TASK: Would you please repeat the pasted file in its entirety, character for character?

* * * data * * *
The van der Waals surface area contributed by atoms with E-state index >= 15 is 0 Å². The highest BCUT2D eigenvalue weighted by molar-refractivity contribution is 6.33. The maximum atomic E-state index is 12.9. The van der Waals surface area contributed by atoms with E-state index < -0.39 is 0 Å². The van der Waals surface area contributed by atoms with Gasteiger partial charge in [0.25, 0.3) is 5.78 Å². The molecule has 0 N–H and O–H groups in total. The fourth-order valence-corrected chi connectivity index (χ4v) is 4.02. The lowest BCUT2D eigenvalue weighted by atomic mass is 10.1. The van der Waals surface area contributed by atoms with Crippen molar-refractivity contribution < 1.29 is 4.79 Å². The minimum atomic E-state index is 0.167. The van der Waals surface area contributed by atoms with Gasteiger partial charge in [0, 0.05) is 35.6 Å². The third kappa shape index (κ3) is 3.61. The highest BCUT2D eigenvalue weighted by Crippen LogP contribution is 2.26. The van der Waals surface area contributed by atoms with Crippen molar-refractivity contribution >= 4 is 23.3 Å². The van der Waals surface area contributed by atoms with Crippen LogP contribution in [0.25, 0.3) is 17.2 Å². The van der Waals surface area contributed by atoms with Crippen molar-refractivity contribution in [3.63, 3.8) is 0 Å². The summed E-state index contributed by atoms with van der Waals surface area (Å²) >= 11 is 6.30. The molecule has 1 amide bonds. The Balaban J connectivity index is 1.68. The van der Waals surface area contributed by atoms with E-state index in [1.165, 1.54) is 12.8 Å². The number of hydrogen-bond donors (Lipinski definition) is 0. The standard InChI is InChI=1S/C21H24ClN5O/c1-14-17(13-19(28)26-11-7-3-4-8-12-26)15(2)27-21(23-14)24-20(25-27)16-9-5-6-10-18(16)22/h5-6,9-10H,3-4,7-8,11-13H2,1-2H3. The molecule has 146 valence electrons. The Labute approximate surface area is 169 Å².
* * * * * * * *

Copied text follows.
The van der Waals surface area contributed by atoms with E-state index >= 15 is 0 Å². The highest BCUT2D eigenvalue weighted by molar-refractivity contribution is 6.33. The maximum atomic E-state index is 12.9. The van der Waals surface area contributed by atoms with E-state index < -0.39 is 0 Å². The van der Waals surface area contributed by atoms with Gasteiger partial charge in [0.25, 0.3) is 5.78 Å². The molecule has 0 N–H and O–H groups in total. The fourth-order valence-corrected chi connectivity index (χ4v) is 4.02. The lowest BCUT2D eigenvalue weighted by atomic mass is 10.1. The van der Waals surface area contributed by atoms with Crippen molar-refractivity contribution < 1.29 is 4.79 Å². The minimum atomic E-state index is 0.167. The van der Waals surface area contributed by atoms with Gasteiger partial charge in [0, 0.05) is 35.6 Å². The third kappa shape index (κ3) is 3.61. The highest BCUT2D eigenvalue weighted by Crippen LogP contribution is 2.26. The van der Waals surface area contributed by atoms with Crippen molar-refractivity contribution >= 4 is 23.3 Å². The van der Waals surface area contributed by atoms with Crippen LogP contribution in [0.25, 0.3) is 17.2 Å². The van der Waals surface area contributed by atoms with Crippen molar-refractivity contribution in [3.63, 3.8) is 0 Å². The summed E-state index contributed by atoms with van der Waals surface area (Å²) >= 11 is 6.30. The molecule has 1 amide bonds. The Balaban J connectivity index is 1.68. The van der Waals surface area contributed by atoms with E-state index in [1.165, 1.54) is 12.8 Å². The number of hydrogen-bond donors (Lipinski definition) is 0. The standard InChI is InChI=1S/C21H24ClN5O/c1-14-17(13-19(28)26-11-7-3-4-8-12-26)15(2)27-21(23-14)24-20(25-27)16-9-5-6-10-18(16)22/h5-6,9-10H,3-4,7-8,11-13H2,1-2H3. The molecule has 146 valence electrons. The Labute approximate surface area is 169 Å².